Schools will get unlimited access to the Internet if the telecommunications watchdog, OFTEL, gets its way.
New guidance from the industry regulator asks BT to go further than before in giving schools cheap access to the Internet. Small or rural primaries will get a special deal.
And under plans for the future, schools could get a network to match that used by universities, creating specialised electronic links to give faster and cheaper communications between schools through e-mail, the Internet and possibly even video-conferencing.
Director general Don Cruickshank revealed OFTEL's new thinking as he announced a formal six-week consultation beginning today on BT's well-publicised plans to offer cheap-rate Internet access to all schools.
BT was poised to go public with its own proposals in May - a school was even reported to have been booked for a joint announcement with the Government - when OFTEL stepped in to say it needed to consult to ensure BT was not using its muscle to quash competition from cable rivals.
OFTEL has now examined the plans and used them to create a model for the cheapest service it believes BT could provide. Mr Cruickshank says it goes further than BT originally proposed.
The regulator is proposing a minimum charge of Pounds 650 a year for schools plus a one-off Pounds 150 connection charge which could be spread over several years. This would link them to the information superhighway and give unlimited time on-line. BT could charge more, but if it charges less, it will be effectively subsidising the service - and that will be breaking the law.
The price could fall, however, if cable companies - over whose lines many Internet calls are partly routed - cut their charges to BT.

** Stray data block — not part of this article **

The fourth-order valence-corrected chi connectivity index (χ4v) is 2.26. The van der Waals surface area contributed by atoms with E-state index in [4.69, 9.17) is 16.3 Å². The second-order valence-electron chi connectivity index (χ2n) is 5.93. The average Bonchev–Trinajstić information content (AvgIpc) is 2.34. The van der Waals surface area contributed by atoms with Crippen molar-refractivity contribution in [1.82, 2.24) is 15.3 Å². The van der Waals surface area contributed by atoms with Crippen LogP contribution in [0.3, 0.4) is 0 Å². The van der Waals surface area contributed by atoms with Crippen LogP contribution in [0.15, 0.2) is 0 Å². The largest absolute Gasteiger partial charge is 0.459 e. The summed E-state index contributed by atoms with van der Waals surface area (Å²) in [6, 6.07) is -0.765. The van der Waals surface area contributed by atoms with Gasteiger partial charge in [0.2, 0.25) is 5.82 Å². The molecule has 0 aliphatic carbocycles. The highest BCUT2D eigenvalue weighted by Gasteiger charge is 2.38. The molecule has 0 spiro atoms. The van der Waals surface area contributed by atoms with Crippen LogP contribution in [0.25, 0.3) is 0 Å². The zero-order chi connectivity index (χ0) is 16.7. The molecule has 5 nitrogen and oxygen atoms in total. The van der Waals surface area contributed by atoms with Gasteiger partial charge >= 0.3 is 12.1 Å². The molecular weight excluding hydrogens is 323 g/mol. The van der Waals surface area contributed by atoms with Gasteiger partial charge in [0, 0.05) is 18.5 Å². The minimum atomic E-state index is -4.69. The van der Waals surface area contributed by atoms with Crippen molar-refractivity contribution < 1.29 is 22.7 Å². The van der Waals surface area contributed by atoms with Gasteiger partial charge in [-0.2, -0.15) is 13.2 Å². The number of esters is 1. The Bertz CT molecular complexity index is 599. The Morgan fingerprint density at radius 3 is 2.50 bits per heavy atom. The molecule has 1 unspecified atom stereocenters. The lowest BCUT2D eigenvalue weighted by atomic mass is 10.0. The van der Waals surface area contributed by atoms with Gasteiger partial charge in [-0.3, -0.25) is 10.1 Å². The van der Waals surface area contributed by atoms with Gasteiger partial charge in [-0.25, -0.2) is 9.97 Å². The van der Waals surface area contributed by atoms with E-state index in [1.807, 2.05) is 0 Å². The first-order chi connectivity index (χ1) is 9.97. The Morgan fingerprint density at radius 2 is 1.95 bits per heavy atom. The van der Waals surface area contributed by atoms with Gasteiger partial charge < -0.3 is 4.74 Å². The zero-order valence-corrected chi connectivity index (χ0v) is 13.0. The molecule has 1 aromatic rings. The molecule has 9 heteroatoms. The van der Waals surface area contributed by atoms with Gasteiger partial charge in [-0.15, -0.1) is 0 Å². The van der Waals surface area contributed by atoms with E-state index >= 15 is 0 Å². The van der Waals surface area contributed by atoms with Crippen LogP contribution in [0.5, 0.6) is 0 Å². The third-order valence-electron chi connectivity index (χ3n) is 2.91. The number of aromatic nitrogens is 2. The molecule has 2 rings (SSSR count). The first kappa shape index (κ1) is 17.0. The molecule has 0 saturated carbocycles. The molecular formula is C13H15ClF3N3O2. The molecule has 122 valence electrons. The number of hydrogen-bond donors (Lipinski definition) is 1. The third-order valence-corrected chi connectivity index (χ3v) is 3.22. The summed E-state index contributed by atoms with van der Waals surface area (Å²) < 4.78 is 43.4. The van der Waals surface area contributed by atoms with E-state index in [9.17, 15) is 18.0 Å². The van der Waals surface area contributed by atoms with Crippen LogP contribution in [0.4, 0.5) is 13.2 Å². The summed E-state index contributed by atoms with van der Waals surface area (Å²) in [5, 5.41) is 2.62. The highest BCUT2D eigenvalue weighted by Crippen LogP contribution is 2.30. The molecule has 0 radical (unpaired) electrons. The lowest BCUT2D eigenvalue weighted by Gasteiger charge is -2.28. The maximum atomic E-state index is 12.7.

Access, via high-speed digital ISDN2 lines rather than the newer fibre-optic technology, would be unlimited, compared to BT's proposal of just a few hours a day. It would enable around 10-15 computers to be on-line at once. A special deal of Pounds 400 for two hours a day for small users, such as rural primary schools, is also outlined.
Meanwhile, OFTEL's schools information technology task force is to reconvene to consider the longer-term future, including the next generation of technology and spreading cheap Internet access to the vastly more complex world of further education. "It might be sensible to have a network for schools like JANET (the universities' Joint Academic Network)," Mr Cruickshank said. "It would enable schools to interact more easily."
That would chime with the National Grid for Learning outlined in this week's White Paper, which Labour intends will spread resources and curriculum materials and extend life-long learning.
BT, aware that pupils are the next generation of customers in a fast-growing and highly competitive market, has been working with Labour since Tony Blair's 1995 pledge that every school would be wired to the Internet - a pledge reaffirmed in the White Paper.
The company today welcomed the consultation document and said it hoped the industry would work together to widen access.
Schools could be able to sign up with BT by September. The deadline for initial comments is August 8, with further comments on issues raised to be in by August 22.